Thursday, September 22, 2016
Star Trek’s 50th anniversary just passed. I’ve enjoyed introducing it to the rest of the family. The Girl really enjoys the Kirk/Spock version, as do I, and it’s fun to see which ones she responds to.
Recently, for various unbloggable reasons, I’ve been thinking a lot about the episode with Kirk and the Gorn. An alien race kidnaps Kirk and a zipper-backed lizard man called the Gorn, and arranges for them to battle to the death for their own amusement. As styrofoam rocks fly and dramatic music swells, the two duke it out, trading temporary advantage.
The turning point comes when Kirk has the Gorn on its back, a wooden stake ready to sink into its chest. Just before the killing blow, Kirk stops, and tells the aliens that he refuses to kill for their amusement. Morality matters more.
The aliens decide that there’s hope for him yet, and let them both go.
The Girl and I were both struck by the courage to rise above adrenaline and vengeance. It has to be a conscious choice, but we can choose it.
There’s hope for us yet, and we don’t even need to throw styrofoam rocks to find it.
Apparently, a few major metros are considering rules to require low-wage service sector employers to provide work schedules at least two weeks in advance.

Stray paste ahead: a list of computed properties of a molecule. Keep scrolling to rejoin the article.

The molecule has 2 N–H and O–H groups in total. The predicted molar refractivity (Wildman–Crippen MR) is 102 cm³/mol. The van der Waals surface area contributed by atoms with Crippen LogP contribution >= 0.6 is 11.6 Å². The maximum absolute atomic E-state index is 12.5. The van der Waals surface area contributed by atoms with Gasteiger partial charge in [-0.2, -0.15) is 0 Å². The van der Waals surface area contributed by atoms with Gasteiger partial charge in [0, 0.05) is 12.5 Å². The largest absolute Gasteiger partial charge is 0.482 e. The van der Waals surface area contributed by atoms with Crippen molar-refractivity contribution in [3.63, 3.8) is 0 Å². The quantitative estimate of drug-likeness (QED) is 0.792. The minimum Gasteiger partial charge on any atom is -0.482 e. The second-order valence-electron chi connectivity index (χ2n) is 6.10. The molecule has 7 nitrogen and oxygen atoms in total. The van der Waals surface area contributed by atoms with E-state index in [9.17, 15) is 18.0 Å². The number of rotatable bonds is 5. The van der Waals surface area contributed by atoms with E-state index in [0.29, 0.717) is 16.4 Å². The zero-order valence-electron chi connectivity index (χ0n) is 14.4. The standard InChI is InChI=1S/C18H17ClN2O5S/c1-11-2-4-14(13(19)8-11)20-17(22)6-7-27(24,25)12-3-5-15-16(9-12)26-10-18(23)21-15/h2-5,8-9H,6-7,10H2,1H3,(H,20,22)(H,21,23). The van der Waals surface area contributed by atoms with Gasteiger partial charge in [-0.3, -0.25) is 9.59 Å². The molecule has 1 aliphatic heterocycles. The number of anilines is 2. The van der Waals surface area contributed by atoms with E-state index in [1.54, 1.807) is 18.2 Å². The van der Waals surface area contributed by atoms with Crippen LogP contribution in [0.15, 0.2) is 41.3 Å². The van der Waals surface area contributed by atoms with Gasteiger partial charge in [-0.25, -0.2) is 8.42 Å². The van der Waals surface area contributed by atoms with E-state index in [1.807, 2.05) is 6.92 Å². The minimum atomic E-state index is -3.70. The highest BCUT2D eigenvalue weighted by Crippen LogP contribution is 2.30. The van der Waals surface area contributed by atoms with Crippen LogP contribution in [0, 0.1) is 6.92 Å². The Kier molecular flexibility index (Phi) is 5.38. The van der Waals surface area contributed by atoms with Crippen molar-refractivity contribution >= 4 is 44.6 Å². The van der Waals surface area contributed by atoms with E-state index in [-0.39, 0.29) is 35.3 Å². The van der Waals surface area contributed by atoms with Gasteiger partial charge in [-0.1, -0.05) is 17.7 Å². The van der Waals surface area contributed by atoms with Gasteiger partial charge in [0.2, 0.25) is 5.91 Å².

I’ve had too many conversations with or about students whose work hours changed abruptly, and whose coursework was thrown into chaos.
And I’ve read too many policy discussions that assume that you can multiply minimum wage by 30 or 40 and figure out someone’s income. That’s not how these jobs work.
In addition to being poorly paid, they’re erratic. Some weeks are busy, and some weeks you’re lucky to get ten hours. The hours change, making stable class schedules -- let alone child care -- much harder to manage than they should be.
Two weeks is far less than a semester, but it’s far more notice than many low-end workers get now. It at least offers a fighting chance. A student who approaches a professor with an anticipated crisis a week ahead of time is in much better shape than one who brings it up after the fact.
It brings costs, as any new rule would, but the social good would be considerable. Yes, please.
Like any erstwhile political scientist, I’ve been following Nate Silver’s fivethirtyeight.com this election season. It mostly focuses on the election, but occasionally it tries something else. I’m thinking maybe it should stick to elections.
It did a survey to determine the most “re-watchable” movies of all time. (Star Wars was the winner.) As one might expect, it’s terribly, terribly wrong.
Star Wars is fine, of course, and it’s hard to argue with The Godfather or The Princess Bride. But not a single Monty Python? Not even MP and the Holy Grail? Puh-leeze. It lists The Sound of Music, which I can’t endure even once, and leaves off Monty Python? Phooey.
Heathers, Office Space, Blazing Saddles -- not a single one. But The Avengers makes the list? Pshaw. I’m almost as upset as Milton when he discovers his red stapler is missing.
Nate Silver is a good social scientist, but no.
The Girl: “After I write my first book…”